Caravaggio was a genius – that’s undisputed.
He was also a killer and a street gang menace (and a terrible tenant).
Caravaggio lived a hot violent fist of a life.
Brief – full of angst – upset – blood – death and a total revolution in painting on a scale only rarely approached in other periods in the history of art.
Michelangelo Merisi – who got his nickname from having grown up in Caravaggio near Milan – is one of just a handful of artist who completed changed art – shifted the continuum in a new direction.
Caravaggio was a game-changer – invoking a level of naturalism – drama – dramatic use of lighting and surprising interpretation to religious scenes that turned the art world on its head.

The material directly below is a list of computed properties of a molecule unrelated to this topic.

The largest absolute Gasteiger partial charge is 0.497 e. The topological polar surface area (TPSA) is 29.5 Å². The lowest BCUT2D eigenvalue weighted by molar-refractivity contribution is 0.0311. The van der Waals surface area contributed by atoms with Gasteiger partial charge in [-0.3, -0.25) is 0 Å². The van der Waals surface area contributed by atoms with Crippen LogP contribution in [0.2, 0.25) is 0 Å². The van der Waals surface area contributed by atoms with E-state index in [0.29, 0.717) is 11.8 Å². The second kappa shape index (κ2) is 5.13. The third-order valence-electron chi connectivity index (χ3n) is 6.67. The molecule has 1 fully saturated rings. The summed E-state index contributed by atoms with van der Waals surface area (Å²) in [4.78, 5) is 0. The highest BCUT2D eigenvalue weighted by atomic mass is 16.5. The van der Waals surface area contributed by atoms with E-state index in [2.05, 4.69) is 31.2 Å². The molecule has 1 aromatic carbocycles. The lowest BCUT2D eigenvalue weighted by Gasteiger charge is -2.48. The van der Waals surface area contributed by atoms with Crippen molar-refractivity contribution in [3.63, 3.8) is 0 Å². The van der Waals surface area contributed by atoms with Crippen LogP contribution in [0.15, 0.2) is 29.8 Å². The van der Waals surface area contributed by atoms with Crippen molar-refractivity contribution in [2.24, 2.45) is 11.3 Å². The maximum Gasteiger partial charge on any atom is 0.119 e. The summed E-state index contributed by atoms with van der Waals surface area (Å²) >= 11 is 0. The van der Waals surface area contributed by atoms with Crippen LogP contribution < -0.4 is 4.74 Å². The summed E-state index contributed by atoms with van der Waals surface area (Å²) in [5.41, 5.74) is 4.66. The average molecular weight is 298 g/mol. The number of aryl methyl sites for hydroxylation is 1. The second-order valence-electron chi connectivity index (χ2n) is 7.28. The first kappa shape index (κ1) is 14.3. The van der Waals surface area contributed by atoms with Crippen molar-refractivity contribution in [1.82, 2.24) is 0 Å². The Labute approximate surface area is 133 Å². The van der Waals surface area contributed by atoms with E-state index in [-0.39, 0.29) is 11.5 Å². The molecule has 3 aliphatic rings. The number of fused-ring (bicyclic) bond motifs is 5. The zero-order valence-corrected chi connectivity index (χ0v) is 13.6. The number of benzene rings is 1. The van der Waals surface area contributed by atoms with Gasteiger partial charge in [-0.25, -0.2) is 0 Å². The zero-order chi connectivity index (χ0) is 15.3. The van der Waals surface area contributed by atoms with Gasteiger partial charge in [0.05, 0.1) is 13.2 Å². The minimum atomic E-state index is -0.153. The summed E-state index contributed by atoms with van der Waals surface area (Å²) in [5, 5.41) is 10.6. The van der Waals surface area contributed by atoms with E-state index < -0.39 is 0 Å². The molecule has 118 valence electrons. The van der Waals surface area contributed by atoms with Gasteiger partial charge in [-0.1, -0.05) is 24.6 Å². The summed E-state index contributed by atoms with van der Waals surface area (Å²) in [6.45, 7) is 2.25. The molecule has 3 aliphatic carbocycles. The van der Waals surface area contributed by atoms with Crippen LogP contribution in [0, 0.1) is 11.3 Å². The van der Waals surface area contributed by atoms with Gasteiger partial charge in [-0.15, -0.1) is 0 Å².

But while his art is rightly so the subject of enormous quantities of scholarly and popular writing (I once heard that his ‘Boy Bitten by a Lizard’ is the most-written-about painting in history) – in preparation for a talk at the National Gallery in Ljubljana – Slovenia I was struck by the fact that Caravaggio was perhaps art history’s most notorious criminal.
We often hear of how he was a difficult character and of course know that he fled Rome after having killed a rival – Ranuccio Tomassoni – in a fight (possibly over a tennis match – certainly due to gang rivalries and probably because they were both in relationships with the same women- a prostitute) and spent the remainder of his brief life traveling in hopes of a papal pardon for the murder – rarely is his life as a criminal the focal point.